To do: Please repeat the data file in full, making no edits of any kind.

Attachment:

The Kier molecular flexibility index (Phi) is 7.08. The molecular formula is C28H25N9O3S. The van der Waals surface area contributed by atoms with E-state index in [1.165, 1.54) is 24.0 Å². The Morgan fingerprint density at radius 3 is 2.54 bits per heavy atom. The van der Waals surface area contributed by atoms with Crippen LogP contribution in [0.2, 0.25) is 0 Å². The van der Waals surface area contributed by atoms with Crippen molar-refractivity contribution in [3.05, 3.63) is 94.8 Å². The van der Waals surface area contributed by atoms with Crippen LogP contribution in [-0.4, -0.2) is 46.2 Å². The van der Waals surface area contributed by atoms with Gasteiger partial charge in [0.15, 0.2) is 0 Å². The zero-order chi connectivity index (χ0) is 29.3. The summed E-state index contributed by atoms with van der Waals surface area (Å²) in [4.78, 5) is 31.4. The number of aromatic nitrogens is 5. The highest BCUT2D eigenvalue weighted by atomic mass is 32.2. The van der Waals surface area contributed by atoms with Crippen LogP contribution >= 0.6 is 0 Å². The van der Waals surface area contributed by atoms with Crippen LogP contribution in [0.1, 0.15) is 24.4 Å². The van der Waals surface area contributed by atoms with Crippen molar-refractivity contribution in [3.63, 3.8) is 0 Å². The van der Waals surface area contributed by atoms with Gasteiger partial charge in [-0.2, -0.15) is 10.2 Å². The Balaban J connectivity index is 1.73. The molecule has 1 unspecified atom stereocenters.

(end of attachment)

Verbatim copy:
The Kier molecular flexibility index (Phi) is 7.08. The molecular formula is C28H25N9O3S. The van der Waals surface area contributed by atoms with E-state index in [1.165, 1.54) is 24.0 Å². The Morgan fingerprint density at radius 3 is 2.54 bits per heavy atom. The van der Waals surface area contributed by atoms with Crippen LogP contribution in [0.2, 0.25) is 0 Å². The van der Waals surface area contributed by atoms with Crippen molar-refractivity contribution in [3.05, 3.63) is 94.8 Å². The van der Waals surface area contributed by atoms with Crippen LogP contribution in [-0.4, -0.2) is 46.2 Å². The van der Waals surface area contributed by atoms with Gasteiger partial charge in [0.15, 0.2) is 0 Å². The zero-order chi connectivity index (χ0) is 29.3. The summed E-state index contributed by atoms with van der Waals surface area (Å²) in [4.78, 5) is 31.4. The number of aromatic nitrogens is 5. The highest BCUT2D eigenvalue weighted by atomic mass is 32.2. The van der Waals surface area contributed by atoms with Crippen LogP contribution >= 0.6 is 0 Å². The van der Waals surface area contributed by atoms with Crippen LogP contribution in [0.1, 0.15) is 24.4 Å². The van der Waals surface area contributed by atoms with Crippen molar-refractivity contribution in [3.63, 3.8) is 0 Å². The van der Waals surface area contributed by atoms with Gasteiger partial charge in [-0.2, -0.15) is 10.2 Å². The Balaban J connectivity index is 1.73. The molecule has 1 unspecified atom stereocenters.